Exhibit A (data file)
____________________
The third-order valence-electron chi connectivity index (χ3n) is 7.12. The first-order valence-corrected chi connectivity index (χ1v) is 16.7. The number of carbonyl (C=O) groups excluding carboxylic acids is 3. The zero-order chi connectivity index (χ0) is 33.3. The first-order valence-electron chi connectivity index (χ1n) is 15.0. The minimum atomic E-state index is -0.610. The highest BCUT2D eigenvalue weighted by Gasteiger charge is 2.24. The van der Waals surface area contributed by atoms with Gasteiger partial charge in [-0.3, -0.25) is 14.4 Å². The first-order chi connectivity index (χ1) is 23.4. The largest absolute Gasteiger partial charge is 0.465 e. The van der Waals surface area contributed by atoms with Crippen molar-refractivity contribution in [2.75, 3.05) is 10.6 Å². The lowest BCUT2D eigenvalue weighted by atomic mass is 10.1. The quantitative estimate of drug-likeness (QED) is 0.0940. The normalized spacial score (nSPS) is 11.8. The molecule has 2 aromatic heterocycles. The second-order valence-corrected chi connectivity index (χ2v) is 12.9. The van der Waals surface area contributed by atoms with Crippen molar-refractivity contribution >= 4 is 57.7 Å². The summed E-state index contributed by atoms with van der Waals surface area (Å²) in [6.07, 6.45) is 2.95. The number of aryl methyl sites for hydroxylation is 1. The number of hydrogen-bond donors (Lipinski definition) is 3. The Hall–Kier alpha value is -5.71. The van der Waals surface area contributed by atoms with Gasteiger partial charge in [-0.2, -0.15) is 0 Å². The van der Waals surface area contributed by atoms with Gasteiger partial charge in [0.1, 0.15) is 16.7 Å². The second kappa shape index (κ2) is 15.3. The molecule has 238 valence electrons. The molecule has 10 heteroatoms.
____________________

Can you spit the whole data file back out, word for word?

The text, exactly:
The third-order valence-electron chi connectivity index (χ3n) is 7.12. The first-order valence-corrected chi connectivity index (χ1v) is 16.7. The number of carbonyl (C=O) groups excluding carboxylic acids is 3. The zero-order chi connectivity index (χ0) is 33.3. The first-order valence-electron chi connectivity index (χ1n) is 15.0. The minimum atomic E-state index is -0.610. The highest BCUT2D eigenvalue weighted by Gasteiger charge is 2.24. The van der Waals surface area contributed by atoms with Gasteiger partial charge in [-0.3, -0.25) is 14.4 Å². The first-order chi connectivity index (χ1) is 23.4. The largest absolute Gasteiger partial charge is 0.465 e. The van der Waals surface area contributed by atoms with Crippen molar-refractivity contribution in [2.75, 3.05) is 10.6 Å². The lowest BCUT2D eigenvalue weighted by atomic mass is 10.1. The quantitative estimate of drug-likeness (QED) is 0.0940. The normalized spacial score (nSPS) is 11.8. The molecule has 2 aromatic heterocycles. The second-order valence-corrected chi connectivity index (χ2v) is 12.9. The van der Waals surface area contributed by atoms with Crippen molar-refractivity contribution >= 4 is 57.7 Å². The summed E-state index contributed by atoms with van der Waals surface area (Å²) in [6.07, 6.45) is 2.95. The number of aryl methyl sites for hydroxylation is 1. The number of hydrogen-bond donors (Lipinski definition) is 3. The Hall–Kier alpha value is -5.71. The van der Waals surface area contributed by atoms with Gasteiger partial charge in [-0.2, -0.15) is 0 Å². The van der Waals surface area contributed by atoms with Gasteiger partial charge in [0.1, 0.15) is 16.7 Å². The second kappa shape index (κ2) is 15.3. The molecule has 238 valence electrons. The molecule has 10 heteroatoms.